Heartfelt Ambition: Challenging Personal Themes and Enduring Energy Keep U2 More Relevant Than Ever



Robert Hilburn

Great rock bands tend to be built for sprints rather than marathons. They come and go in brief bursts of glory, usually torn apart by internal problems or the inability to maintain a creative edge. Nirvana was gone in the blink of an eye. The Beatles never really made it out of the '60s.

All this makes U2 unique.

One reason for the band's continued relevance after a quarter-century is that the quartet keeps challenging itself -- never more so than in the captivating new world tour, which began Monday at San Diego's Sports Arena.

U2's latest album, "How to Dismantle an Atomic Bomb," is a thoughtful, deeply personal look at faith, family and rejuvenation; not exactly easy themes to build an arena rock show around. Yet the band brought the spirit of the album to the stage in a two-hour set that was as warm and eloquent as the songs.

Rather than open with "Vertigo," the rousing hit from "Dismantle" that is such disarming fun that even its use in the iPod ad campaign hasn't sabotaged its charm, U2 started the concert Monday with "City of Blinding Lights," a song that touches the heart of the new CD even more clearly.

In "City" and elsewhere, Bono speaks, among other things, about maintaining youthful innocence and faith: "Time ... time/ Won't leave me as I am/ But time won't take the boy out of this man."

With the audience already on its feet dancing to the beat, Bono screamed the familiar opening line of "Vertigo" -- "Uno, dos, tres,
catorce" -- and the 17,000 fans were hooked even more by the liberating strains of the guitar-driven music.

U2 then cut dramatically to a medley of tunes from its first album, 1980's "Boy," taking us back to the beginning of its journey, as
musicians and people. The band members were on the edges of 20 when that album was released and the music was bathed in the innocence and aspirations of youth.

In "Dismantle," Bono, the parent and adult, looks back at some of those ideals. Where he once thought it was only a matter of time until questions of faith and life would be resolved, he now knows some of life's mysteries will never be known. Still, it's important, he says, not to succumb to cynicism and indifference.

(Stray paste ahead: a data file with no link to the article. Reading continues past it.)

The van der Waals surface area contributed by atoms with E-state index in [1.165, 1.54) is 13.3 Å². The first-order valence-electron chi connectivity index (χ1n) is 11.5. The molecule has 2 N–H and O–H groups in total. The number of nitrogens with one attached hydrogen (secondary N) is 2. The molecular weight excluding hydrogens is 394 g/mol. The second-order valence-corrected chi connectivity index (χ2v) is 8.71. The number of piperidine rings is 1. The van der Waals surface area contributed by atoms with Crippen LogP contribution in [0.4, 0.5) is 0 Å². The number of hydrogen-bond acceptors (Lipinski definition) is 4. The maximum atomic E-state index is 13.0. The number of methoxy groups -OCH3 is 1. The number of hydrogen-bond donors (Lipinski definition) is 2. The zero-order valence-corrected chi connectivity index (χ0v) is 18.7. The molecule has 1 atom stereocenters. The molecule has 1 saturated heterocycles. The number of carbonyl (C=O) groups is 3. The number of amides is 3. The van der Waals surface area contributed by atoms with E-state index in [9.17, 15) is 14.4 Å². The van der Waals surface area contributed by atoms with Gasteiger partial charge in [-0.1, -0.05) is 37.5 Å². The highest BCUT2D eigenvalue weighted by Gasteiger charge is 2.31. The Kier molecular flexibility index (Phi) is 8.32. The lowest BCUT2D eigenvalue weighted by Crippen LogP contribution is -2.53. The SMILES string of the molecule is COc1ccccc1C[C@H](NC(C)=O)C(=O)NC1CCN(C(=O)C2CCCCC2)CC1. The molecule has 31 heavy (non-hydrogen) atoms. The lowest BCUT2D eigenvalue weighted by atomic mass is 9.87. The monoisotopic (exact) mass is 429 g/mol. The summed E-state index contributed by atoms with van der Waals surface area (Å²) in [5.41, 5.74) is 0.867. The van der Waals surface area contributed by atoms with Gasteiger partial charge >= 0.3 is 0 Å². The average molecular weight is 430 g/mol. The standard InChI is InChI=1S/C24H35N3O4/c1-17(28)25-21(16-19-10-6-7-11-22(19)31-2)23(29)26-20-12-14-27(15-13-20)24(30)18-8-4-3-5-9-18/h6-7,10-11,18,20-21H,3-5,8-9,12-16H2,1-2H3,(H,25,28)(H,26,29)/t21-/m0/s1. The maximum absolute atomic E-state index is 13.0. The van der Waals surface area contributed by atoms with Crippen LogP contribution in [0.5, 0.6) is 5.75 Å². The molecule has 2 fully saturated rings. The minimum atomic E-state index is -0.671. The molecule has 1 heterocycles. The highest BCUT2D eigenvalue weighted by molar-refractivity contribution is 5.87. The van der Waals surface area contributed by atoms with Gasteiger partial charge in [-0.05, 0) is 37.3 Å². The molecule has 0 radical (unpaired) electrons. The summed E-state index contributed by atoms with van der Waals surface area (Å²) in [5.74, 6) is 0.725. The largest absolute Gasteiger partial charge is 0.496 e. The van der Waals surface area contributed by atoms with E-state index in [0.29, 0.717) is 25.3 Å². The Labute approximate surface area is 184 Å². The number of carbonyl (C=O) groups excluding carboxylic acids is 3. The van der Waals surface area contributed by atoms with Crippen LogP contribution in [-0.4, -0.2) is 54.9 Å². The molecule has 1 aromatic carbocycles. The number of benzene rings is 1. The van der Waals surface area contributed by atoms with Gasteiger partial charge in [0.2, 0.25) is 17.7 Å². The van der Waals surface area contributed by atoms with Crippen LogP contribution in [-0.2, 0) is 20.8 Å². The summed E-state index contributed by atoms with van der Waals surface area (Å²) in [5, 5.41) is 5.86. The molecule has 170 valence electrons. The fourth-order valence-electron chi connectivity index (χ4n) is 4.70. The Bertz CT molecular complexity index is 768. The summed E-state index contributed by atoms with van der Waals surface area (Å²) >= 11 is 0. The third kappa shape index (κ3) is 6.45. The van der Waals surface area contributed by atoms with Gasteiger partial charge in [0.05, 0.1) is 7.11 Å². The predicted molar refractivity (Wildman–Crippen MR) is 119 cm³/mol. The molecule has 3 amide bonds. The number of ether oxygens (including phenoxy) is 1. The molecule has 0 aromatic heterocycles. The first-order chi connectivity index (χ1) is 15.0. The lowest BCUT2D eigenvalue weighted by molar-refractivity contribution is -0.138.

To explore that theme, U2 featured seven songs from the CD in the concert, the most powerful of which was "Sometimes You Can't Make It on Your Own," which Bono wrote about his efforts to get closer to his father before the latter's death in 2001. Marching around the heart-shaped ramp that the group has brought with it from the last tour, Bono told about discovering during the process how dependent he was on his father despite the distance between them. Near the end of the song, it is clear he, too, is seeking comfort: "Don't leave me here alone."

For a band that made its mark with soaring, guitar-driven anthems that commanded you to march along, these new songs are all the more touching because they rely on the superb subtlety and restraint of U2 as

Instead of the rows of massive video screens the band has used on previous tours, it also aimed for an intimacy in the arena by employing only a modest screen above the stage, thus forcing the audience to watch the band members rather than larger-than-life video images. The sense of community is further stressed by the showing of all four members of the band, not just Bono.

Throughout Monday's set, U2 played, to use the title of its most affecting anthem, as one, with the sound blending together with almost uncanny force and unity. The Edge's guitar lines, the band's most inspired feature, can be both caressing and explosive, sometimes in the same passage. The rhythm section of bassist Adam Clayton and drummer Larry Mullen Jr. adds a relentless urgency to the music that backs Bono's vocals ideally, allowing his voice to soar as if he were playing a cathedral or whisper as if in a confessional booth.